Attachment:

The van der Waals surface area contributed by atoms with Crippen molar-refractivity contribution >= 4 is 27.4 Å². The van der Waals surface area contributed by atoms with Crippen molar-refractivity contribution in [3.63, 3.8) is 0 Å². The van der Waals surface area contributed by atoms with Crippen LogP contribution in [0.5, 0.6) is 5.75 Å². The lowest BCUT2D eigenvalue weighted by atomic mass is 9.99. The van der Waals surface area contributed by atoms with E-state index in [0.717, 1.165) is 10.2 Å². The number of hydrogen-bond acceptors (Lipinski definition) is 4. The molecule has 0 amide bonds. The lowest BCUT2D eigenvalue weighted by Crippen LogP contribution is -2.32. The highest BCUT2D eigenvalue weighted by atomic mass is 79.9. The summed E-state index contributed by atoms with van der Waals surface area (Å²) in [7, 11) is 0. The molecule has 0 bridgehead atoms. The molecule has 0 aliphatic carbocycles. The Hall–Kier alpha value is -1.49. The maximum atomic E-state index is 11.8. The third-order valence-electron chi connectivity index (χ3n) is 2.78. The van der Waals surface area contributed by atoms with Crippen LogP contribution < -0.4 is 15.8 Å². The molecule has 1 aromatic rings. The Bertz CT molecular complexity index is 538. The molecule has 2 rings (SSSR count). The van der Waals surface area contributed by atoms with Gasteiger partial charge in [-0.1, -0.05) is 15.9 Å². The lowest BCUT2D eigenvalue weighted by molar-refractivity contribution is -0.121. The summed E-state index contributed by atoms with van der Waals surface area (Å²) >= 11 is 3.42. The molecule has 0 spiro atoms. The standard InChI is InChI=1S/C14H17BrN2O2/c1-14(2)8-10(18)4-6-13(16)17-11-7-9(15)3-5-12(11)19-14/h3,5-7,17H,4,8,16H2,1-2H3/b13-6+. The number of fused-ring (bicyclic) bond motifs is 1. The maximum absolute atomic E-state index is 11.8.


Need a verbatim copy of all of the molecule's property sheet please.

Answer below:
The van der Waals surface area contributed by atoms with Crippen molar-refractivity contribution >= 4 is 27.4 Å². The van der Waals surface area contributed by atoms with Crippen molar-refractivity contribution in [3.63, 3.8) is 0 Å². The van der Waals surface area contributed by atoms with Crippen LogP contribution in [0.5, 0.6) is 5.75 Å². The lowest BCUT2D eigenvalue weighted by atomic mass is 9.99. The van der Waals surface area contributed by atoms with E-state index in [0.717, 1.165) is 10.2 Å². The number of hydrogen-bond acceptors (Lipinski definition) is 4. The molecule has 0 amide bonds. The lowest BCUT2D eigenvalue weighted by Crippen LogP contribution is -2.32. The highest BCUT2D eigenvalue weighted by atomic mass is 79.9. The summed E-state index contributed by atoms with van der Waals surface area (Å²) in [7, 11) is 0. The molecule has 0 bridgehead atoms. The molecule has 0 aliphatic carbocycles. The Hall–Kier alpha value is -1.49. The maximum atomic E-state index is 11.8. The third-order valence-electron chi connectivity index (χ3n) is 2.78. The van der Waals surface area contributed by atoms with Crippen LogP contribution < -0.4 is 15.8 Å². The molecule has 1 aromatic rings. The Bertz CT molecular complexity index is 538. The molecule has 2 rings (SSSR count). The van der Waals surface area contributed by atoms with Gasteiger partial charge in [-0.1, -0.05) is 15.9 Å². The lowest BCUT2D eigenvalue weighted by molar-refractivity contribution is -0.121. The summed E-state index contributed by atoms with van der Waals surface area (Å²) >= 11 is 3.42. The molecule has 0 spiro atoms. The standard InChI is InChI=1S/C14H17BrN2O2/c1-14(2)8-10(18)4-6-13(16)17-11-7-9(15)3-5-12(11)19-14/h3,5-7,17H,4,8,16H2,1-2H3/b13-6+. The number of fused-ring (bicyclic) bond motifs is 1. The maximum absolute atomic E-state index is 11.8.